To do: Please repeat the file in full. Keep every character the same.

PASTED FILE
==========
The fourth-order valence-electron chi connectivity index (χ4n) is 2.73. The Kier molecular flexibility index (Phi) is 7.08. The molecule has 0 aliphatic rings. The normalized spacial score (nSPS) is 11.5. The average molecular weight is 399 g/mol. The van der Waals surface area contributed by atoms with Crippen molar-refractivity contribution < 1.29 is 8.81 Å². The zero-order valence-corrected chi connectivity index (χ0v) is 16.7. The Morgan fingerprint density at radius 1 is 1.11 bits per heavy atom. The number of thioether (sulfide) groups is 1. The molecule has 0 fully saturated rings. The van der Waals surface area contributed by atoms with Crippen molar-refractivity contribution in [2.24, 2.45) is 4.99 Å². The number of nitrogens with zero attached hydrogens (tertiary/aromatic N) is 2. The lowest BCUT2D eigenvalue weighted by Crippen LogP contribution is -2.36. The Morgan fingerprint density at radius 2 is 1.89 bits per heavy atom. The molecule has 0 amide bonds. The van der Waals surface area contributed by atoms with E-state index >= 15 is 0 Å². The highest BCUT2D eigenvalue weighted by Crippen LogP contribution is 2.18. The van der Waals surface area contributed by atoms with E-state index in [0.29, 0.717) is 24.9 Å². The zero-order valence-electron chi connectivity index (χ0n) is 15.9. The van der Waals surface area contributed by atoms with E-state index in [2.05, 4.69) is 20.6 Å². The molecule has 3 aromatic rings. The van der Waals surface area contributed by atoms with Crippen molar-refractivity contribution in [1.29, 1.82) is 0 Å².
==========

The fourth-order valence-electron chi connectivity index (χ4n) is 2.73. The Kier molecular flexibility index (Phi) is 7.08. The molecule has 0 aliphatic rings. The normalized spacial score (nSPS) is 11.5. The average molecular weight is 399 g/mol. The van der Waals surface area contributed by atoms with Crippen molar-refractivity contribution < 1.29 is 8.81 Å². The zero-order valence-corrected chi connectivity index (χ0v) is 16.7. The Morgan fingerprint density at radius 1 is 1.11 bits per heavy atom. The number of thioether (sulfide) groups is 1. The molecule has 0 fully saturated rings. The van der Waals surface area contributed by atoms with Crippen molar-refractivity contribution in [2.24, 2.45) is 4.99 Å². The number of nitrogens with zero attached hydrogens (tertiary/aromatic N) is 2. The lowest BCUT2D eigenvalue weighted by Crippen LogP contribution is -2.36. The Morgan fingerprint density at radius 2 is 1.89 bits per heavy atom. The molecule has 0 amide bonds. The van der Waals surface area contributed by atoms with E-state index >= 15 is 0 Å². The highest BCUT2D eigenvalue weighted by Crippen LogP contribution is 2.18. The van der Waals surface area contributed by atoms with E-state index in [0.29, 0.717) is 24.9 Å². The zero-order valence-electron chi connectivity index (χ0n) is 15.9. The van der Waals surface area contributed by atoms with E-state index in [2.05, 4.69) is 20.6 Å². The molecule has 3 aromatic rings. The van der Waals surface area contributed by atoms with Crippen molar-refractivity contribution in [1.29, 1.82) is 0 Å².